Torn (Cemetery Dance Novella Series #23)
About the Book:
Bill Cranston is a family man, whose marriage is falling apart, eroding under his wife's constant bitterness and her retreat into alcohol and drugs. He is also the sheriff of Luther's Bend, a generally quiet town. When a little girl is abducted from a local park and carried into the woods, Bill leads a desperate search to find the child. But the little girl is only bait, and something vicious waits in the woods for her rescuers.
I am me. Can't you see? I am me and he is he. When he is he, I can't be me.
Douglas Sykes is insane. He sits in Bill Cranston's cell, speaking in rhymes and riddles. Though a stranger to Luther's Bend, Sykes seems to know a lot about Sheriff Cranston. Through his ramblings he reveals secrets about Bill, and secrets about himself. Sykes claims to be a mythological creature – a monster – and a handful of his victims have finally tracked him down, victims who now share Sykes' affliction.A pack is descending on Luther's Bend. They are hunting Sykes, and they will not stop until everyone near him is left broken, bleeding, and torn.
"Torn is a magnificently written, high-octane, action-packed crime/survival horror/monster mash-up. It’s also a sharp-toothed social commentary on how small-town America defines its demons; the writer’s ingenious use of the werewolf metaphor to address murky sexual politics is an inspired move, and one that never feels preachy, agenda-driven or heavy-handed... Each chapter is accompanied by disquieting pictures from uber-talented genre artist Vincent Chong, which adds a surreal, otherworldly, fairytale aspect to the story. Highly recommended!"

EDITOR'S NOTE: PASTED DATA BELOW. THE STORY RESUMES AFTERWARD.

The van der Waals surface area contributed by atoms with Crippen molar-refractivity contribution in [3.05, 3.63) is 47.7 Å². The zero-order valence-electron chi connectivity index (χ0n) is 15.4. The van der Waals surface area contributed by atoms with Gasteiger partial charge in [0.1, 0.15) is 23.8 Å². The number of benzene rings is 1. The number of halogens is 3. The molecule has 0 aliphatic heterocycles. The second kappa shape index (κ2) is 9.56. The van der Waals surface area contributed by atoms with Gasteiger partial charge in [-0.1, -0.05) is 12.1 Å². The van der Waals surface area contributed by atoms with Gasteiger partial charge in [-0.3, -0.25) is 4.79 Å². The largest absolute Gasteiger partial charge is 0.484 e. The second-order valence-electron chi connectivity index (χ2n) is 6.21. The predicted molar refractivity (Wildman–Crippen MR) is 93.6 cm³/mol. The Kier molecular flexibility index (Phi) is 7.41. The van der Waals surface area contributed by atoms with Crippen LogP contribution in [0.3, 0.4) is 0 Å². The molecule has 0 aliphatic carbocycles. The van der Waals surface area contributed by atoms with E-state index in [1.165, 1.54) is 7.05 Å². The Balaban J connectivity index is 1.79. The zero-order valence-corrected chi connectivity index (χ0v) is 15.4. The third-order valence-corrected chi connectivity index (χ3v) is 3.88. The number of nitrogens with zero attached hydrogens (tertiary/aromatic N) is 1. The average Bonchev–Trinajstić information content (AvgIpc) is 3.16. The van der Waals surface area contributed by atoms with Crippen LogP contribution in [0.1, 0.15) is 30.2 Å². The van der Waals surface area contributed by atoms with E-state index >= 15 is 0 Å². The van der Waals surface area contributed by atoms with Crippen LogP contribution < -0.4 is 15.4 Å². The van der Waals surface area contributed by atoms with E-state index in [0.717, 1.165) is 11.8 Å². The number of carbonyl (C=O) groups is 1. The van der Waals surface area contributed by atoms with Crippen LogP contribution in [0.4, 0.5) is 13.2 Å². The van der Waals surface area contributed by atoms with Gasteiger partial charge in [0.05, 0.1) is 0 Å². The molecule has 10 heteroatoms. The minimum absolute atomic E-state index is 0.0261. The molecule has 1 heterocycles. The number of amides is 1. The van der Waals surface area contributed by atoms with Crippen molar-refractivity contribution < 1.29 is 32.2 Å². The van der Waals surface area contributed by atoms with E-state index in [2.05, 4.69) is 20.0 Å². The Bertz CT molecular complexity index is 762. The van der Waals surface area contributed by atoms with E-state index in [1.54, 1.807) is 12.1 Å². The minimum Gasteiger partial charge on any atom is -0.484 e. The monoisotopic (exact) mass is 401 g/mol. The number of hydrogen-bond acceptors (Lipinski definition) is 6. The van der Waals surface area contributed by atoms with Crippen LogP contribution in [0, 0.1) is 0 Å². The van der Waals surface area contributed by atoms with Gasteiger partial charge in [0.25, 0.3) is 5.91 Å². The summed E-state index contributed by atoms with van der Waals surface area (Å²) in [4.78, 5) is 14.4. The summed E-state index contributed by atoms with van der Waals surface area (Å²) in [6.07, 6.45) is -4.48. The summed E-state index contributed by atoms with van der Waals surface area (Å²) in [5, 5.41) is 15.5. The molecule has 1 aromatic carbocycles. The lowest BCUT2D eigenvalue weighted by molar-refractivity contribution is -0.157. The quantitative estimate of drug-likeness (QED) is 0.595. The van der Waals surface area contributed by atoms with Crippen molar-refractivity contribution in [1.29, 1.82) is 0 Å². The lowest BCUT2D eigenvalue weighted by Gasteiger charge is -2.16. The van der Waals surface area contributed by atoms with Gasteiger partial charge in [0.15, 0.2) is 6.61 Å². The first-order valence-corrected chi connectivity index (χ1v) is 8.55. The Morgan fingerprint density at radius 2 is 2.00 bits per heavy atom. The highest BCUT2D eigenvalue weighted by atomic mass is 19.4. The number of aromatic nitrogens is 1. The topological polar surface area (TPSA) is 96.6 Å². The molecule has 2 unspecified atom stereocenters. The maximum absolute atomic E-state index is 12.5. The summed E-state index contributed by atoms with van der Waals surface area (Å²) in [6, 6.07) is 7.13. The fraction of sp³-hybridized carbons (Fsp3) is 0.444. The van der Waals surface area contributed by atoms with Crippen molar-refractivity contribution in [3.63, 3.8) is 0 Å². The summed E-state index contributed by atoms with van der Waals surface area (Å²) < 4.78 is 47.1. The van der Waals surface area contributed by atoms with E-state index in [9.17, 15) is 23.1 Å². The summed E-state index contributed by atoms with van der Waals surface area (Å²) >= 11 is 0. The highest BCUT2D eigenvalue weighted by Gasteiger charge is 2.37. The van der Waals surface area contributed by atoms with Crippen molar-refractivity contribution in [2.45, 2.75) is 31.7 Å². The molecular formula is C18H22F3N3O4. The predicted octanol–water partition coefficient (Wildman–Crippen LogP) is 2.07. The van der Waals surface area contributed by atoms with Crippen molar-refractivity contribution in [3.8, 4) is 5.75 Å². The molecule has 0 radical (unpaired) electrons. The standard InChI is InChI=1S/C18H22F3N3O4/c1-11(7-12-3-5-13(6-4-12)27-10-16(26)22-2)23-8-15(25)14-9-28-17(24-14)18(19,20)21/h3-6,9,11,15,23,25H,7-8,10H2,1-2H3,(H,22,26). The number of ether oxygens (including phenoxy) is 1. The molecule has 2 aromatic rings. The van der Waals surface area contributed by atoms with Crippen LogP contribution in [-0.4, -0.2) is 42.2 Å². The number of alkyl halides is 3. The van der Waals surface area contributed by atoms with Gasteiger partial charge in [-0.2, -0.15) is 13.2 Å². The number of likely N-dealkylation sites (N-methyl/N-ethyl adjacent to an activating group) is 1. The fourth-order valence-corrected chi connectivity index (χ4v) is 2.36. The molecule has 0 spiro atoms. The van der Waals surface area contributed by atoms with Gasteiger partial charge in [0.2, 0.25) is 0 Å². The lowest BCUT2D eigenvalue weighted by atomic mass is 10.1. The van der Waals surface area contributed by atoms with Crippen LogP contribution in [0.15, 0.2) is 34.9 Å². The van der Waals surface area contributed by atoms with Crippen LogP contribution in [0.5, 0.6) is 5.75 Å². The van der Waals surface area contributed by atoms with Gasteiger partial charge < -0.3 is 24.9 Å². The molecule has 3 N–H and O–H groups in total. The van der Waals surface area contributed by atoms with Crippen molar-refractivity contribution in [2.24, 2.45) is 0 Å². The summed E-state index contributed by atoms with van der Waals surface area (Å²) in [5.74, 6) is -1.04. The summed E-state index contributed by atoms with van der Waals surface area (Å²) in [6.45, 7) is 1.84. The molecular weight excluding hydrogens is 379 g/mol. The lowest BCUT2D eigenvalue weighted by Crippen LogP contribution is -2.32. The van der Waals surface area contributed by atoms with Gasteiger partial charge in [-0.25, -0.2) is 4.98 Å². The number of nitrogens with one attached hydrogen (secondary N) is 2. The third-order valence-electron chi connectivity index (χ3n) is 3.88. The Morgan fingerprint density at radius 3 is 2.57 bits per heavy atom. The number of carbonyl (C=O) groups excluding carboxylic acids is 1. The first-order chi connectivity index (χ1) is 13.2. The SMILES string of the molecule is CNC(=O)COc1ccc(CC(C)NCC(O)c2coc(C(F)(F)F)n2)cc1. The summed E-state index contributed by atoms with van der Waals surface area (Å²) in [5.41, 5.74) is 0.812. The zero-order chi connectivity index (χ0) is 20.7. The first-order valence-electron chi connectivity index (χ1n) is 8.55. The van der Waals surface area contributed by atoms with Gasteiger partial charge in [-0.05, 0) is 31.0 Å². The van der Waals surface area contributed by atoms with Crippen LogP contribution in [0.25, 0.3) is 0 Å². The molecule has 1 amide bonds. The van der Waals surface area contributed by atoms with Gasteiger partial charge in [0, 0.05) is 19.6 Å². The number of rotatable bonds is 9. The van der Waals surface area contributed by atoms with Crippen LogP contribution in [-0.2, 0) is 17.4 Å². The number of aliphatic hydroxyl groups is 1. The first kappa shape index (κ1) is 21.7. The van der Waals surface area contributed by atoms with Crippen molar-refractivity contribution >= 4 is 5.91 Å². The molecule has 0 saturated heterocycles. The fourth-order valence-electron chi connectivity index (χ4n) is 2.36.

Spoiler Warning In This Review:
"It's no spoiler to say that the latest entry in the publisher's Novella Series is about werewolves—you'll figure that out long before our protagonist, Sheriff Bill Cranston, does. When a little girl is reported abducted by a skinny, naked man, Cranston and his posse go searching the woods. However, the perpetrator they discover is a hulking beast with 'skin the color of a rotten steak.' It devours a man before fleeing. But, soon enough, they've got the human version of the werewolf, Douglas Sykes, behind bars, and this is where Thomas' hard-boiled first-person narrative is at its best, pitting the no-bullshit sheriff against the taunting fellow, who speaks in rhyming singsong: 'By the park; before dark?' Sykes warns of a pack of wolves about to rain hell on the station to get to him—and, boy, he isn't kidding. The latter third of this novella is a full-on guns-versus-monsters blastathon, with plenty of gore for those so inclined and just enough tortured insight for those looking for some poignancy, too. Chong, unsettling as always, provides the occasional plate."
Lee Thomas is the Bram Stoker Award and Lambda Literary Award-winning author of Stained, Parish Damned, The Dust of Wonderland, and In the Closet, Under the Bed. Recent releases include the critically acclaimed novel, The German.
Published in two states:
Excerpt... coming soon
Artwork... coming soon